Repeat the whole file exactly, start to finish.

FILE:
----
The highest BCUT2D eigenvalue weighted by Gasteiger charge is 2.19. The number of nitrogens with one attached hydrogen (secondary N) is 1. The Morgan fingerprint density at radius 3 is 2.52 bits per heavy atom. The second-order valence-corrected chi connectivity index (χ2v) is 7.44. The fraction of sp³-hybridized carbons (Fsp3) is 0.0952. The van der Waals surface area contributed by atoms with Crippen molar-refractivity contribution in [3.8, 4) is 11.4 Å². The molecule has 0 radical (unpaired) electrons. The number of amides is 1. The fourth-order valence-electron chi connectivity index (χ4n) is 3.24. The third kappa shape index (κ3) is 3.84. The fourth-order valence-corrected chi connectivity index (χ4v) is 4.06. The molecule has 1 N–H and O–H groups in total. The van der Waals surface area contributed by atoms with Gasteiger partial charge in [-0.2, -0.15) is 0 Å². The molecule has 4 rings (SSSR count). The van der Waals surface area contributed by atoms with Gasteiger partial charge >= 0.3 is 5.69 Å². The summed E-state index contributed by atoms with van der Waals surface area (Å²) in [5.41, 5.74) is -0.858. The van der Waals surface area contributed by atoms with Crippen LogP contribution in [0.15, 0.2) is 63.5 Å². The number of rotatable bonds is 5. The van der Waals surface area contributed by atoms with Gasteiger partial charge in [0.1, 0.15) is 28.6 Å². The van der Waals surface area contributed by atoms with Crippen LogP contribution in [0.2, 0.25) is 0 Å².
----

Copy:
The highest BCUT2D eigenvalue weighted by Gasteiger charge is 2.19. The number of nitrogens with one attached hydrogen (secondary N) is 1. The Morgan fingerprint density at radius 3 is 2.52 bits per heavy atom. The second-order valence-corrected chi connectivity index (χ2v) is 7.44. The fraction of sp³-hybridized carbons (Fsp3) is 0.0952. The van der Waals surface area contributed by atoms with Crippen molar-refractivity contribution in [3.8, 4) is 11.4 Å². The molecule has 0 radical (unpaired) electrons. The number of amides is 1. The fourth-order valence-electron chi connectivity index (χ4n) is 3.24. The third kappa shape index (κ3) is 3.84. The fourth-order valence-corrected chi connectivity index (χ4v) is 4.06. The molecule has 1 N–H and O–H groups in total. The van der Waals surface area contributed by atoms with Gasteiger partial charge in [-0.2, -0.15) is 0 Å². The molecule has 4 rings (SSSR count). The van der Waals surface area contributed by atoms with Gasteiger partial charge >= 0.3 is 5.69 Å². The summed E-state index contributed by atoms with van der Waals surface area (Å²) in [5.41, 5.74) is -0.858. The van der Waals surface area contributed by atoms with Crippen LogP contribution in [0.15, 0.2) is 63.5 Å². The number of rotatable bonds is 5. The van der Waals surface area contributed by atoms with Gasteiger partial charge in [0.1, 0.15) is 28.6 Å². The van der Waals surface area contributed by atoms with Crippen LogP contribution in [0.2, 0.25) is 0 Å².